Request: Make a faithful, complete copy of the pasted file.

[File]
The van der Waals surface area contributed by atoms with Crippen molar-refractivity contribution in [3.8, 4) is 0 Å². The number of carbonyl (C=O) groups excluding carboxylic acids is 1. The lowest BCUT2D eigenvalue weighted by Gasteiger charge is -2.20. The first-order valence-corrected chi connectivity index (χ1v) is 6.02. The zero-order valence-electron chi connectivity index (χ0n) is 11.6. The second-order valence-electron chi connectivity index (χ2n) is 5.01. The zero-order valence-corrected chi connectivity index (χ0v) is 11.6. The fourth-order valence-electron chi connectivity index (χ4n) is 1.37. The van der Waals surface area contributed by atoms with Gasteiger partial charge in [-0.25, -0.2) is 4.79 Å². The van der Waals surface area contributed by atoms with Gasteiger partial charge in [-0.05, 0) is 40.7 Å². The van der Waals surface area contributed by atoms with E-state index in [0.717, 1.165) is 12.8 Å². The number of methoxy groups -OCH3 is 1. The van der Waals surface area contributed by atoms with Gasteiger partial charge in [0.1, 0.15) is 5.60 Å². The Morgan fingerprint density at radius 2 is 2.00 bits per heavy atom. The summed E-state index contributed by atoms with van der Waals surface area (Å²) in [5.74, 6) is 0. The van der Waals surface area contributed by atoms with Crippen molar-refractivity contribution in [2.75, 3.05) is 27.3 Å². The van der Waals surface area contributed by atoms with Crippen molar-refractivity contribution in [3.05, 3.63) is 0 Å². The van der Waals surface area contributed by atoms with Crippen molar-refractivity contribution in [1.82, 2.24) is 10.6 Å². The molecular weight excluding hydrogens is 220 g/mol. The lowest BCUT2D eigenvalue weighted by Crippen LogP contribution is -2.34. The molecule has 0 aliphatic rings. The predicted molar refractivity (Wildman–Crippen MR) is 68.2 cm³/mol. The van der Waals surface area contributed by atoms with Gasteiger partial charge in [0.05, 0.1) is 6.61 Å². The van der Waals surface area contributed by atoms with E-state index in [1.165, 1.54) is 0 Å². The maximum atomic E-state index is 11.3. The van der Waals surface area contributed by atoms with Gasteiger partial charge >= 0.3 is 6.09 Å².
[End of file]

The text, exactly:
The van der Waals surface area contributed by atoms with Crippen molar-refractivity contribution in [3.8, 4) is 0 Å². The number of carbonyl (C=O) groups excluding carboxylic acids is 1. The lowest BCUT2D eigenvalue weighted by Gasteiger charge is -2.20. The first-order valence-corrected chi connectivity index (χ1v) is 6.02. The zero-order valence-electron chi connectivity index (χ0n) is 11.6. The second-order valence-electron chi connectivity index (χ2n) is 5.01. The zero-order valence-corrected chi connectivity index (χ0v) is 11.6. The fourth-order valence-electron chi connectivity index (χ4n) is 1.37. The van der Waals surface area contributed by atoms with Gasteiger partial charge in [-0.25, -0.2) is 4.79 Å². The van der Waals surface area contributed by atoms with Gasteiger partial charge in [-0.05, 0) is 40.7 Å². The van der Waals surface area contributed by atoms with E-state index in [0.717, 1.165) is 12.8 Å². The number of methoxy groups -OCH3 is 1. The van der Waals surface area contributed by atoms with Gasteiger partial charge in [0.1, 0.15) is 5.60 Å². The Morgan fingerprint density at radius 2 is 2.00 bits per heavy atom. The summed E-state index contributed by atoms with van der Waals surface area (Å²) in [5.74, 6) is 0. The van der Waals surface area contributed by atoms with Crippen molar-refractivity contribution in [2.75, 3.05) is 27.3 Å². The van der Waals surface area contributed by atoms with Crippen molar-refractivity contribution in [3.05, 3.63) is 0 Å². The van der Waals surface area contributed by atoms with Crippen molar-refractivity contribution in [1.82, 2.24) is 10.6 Å². The molecular weight excluding hydrogens is 220 g/mol. The lowest BCUT2D eigenvalue weighted by Crippen LogP contribution is -2.34. The molecule has 0 aliphatic rings. The predicted molar refractivity (Wildman–Crippen MR) is 68.2 cm³/mol. The van der Waals surface area contributed by atoms with Gasteiger partial charge in [0.05, 0.1) is 6.61 Å². The van der Waals surface area contributed by atoms with E-state index in [1.165, 1.54) is 0 Å². The maximum atomic E-state index is 11.3. The van der Waals surface area contributed by atoms with Gasteiger partial charge >= 0.3 is 6.09 Å².